Living in London and not having a car, doing grocery shopping can be a bit
of a problem.
When I first moved down here I shopped at Ealing’s Safeway until I realised
how awful was and decided not to set foot in there again if possible. I got
fed up with picking up vegetables that were rotting on the shelves, or staff
on the deli handling cheese and meat without changing their gloves. Now if I
go to Safeway, its for pre-packaged goods or milk.
After ditching Safeway I would visit one of the two Sainsburys – traveling
by bus to the one in West Ealing, or by tube to the one in Chiswick. No
problems with the experience shopping there, but when doing a big shop, it was
a real struggle getting everything back to the flat.
One spring day in 2000 at the tube station I was offered free delivery on
my first delivery from Sainsburys Online. I tried it. My browser crashed
several times during the order process – which inspired confidence – and when
the shopping arrived, late, they forgot lots of my ‘essentials’ like milk and
The experience didn’t inspire me and it was some time in 2001 before I
tried Tesco Online. The website was reasonably efficient. Bit slow but a
reasonable experience and the shopping arrived only 5 minutes after my
allotted 2 hour time period.
Since then I used Tesco a lot. Over that time they managed to arrive within
the 2 hour block about once. Checking my shopping list would normally reveal
that several items hadn’t even been put on the receipt, yet alone given to me,
and on odd occasions, some of my food on the had gone awol. The number of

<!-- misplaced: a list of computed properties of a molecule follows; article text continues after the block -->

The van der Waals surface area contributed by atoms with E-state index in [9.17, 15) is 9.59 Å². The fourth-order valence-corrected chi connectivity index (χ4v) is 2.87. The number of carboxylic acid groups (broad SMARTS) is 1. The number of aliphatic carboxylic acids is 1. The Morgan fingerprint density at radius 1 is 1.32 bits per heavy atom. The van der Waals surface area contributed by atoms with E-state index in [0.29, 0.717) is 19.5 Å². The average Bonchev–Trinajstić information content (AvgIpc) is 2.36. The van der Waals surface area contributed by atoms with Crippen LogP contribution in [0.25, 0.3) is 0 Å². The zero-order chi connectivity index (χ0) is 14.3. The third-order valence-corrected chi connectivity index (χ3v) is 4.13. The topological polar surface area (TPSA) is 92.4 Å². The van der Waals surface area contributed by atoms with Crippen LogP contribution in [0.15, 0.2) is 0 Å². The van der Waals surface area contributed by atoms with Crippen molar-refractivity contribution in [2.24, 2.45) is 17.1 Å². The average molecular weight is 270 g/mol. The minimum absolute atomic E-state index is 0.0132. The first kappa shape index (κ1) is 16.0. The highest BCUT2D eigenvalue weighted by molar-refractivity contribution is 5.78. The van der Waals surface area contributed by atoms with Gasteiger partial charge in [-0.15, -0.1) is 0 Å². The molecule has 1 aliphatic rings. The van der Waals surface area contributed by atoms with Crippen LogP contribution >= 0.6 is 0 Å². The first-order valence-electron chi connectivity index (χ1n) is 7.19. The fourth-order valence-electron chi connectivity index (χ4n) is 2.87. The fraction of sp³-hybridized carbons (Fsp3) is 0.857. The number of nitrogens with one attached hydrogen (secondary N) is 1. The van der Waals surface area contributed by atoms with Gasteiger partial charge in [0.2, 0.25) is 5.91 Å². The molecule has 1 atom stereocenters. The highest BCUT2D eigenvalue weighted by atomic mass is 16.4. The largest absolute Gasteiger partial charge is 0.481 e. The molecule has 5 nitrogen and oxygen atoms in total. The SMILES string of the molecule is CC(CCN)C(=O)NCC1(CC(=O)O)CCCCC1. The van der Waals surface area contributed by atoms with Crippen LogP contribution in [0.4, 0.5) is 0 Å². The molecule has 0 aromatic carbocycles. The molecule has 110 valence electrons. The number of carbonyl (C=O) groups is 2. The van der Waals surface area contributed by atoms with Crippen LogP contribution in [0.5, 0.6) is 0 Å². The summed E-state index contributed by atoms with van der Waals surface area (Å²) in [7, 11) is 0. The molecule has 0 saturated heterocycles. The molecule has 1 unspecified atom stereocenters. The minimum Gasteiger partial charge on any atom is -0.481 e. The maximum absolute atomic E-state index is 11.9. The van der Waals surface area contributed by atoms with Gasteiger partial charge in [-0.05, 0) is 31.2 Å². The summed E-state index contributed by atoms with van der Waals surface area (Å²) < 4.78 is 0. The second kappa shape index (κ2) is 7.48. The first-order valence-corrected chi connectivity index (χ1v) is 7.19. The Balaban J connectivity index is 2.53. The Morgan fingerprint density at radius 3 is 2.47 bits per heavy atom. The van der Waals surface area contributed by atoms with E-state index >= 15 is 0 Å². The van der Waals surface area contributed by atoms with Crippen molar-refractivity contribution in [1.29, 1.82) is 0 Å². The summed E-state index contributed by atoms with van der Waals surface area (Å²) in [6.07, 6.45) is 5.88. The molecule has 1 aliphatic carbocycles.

products substituted for others was around 10% – for some reason Tesco’s
Hoover store in London seem incapable of ordering enough of their own brand
extra thick sliced bread.
I wasn’t 100% happy with Tesco, but the staff were generally pleasant and
helpful and it was better than trogging down to the local Sainsburys. Having
it delivered meant I could also stock up more on bulk purchases, bigger
packages and more special offers. Carrying home a 3 litre bottle of orange
juice or three lots of 9 loo rolls was not a nice experience. Even the
£5 delivery charge was recouped by the lower costs of 2kg bags of pasta
and so on.
Back to Sainsburys.
Having found Tesco wanting, I wondered if Sainsburys had improved so I
tried them again in, in March 2001. The website now worked, but the delivery
turned up over half an hour late. The driver apologised and asked if I’d been
told he was going to be late – nope I relied. "Well that was
nice of them," was the response.
Unlike Tesco, everything I had ordered was on the receipt, but all my
frozen food had disappeared. After a lengthy phone call, I finally got a
In the end I went back to Tesco again – the lesser of two evils I decided.
For some reason it was 3 months before I did my next order and in June Tesco’s
delivery was running late, and I got a phone call. Simple things make an
impression. I also, for some reason, got some Uncle Ben’s Chili Sauce for no
apparent reason. Oh and a 2kg block of chedder instead of my requested 200g
I only tend to do an online order every six to eight weeks. With two of us
in the flat we do a huge stock up and then wait for our supplies to dwindle a
bit. It was a few days ago when I read in Media Guardian about Ocado
Ocado are part owned by John Lewis, and use Waitrose as the supplier of
groceries. They only run in London and parts of the South East and apparently
replaced Waitrose’s own delivery service in the area. They’re also quite new,
launching in June 2002.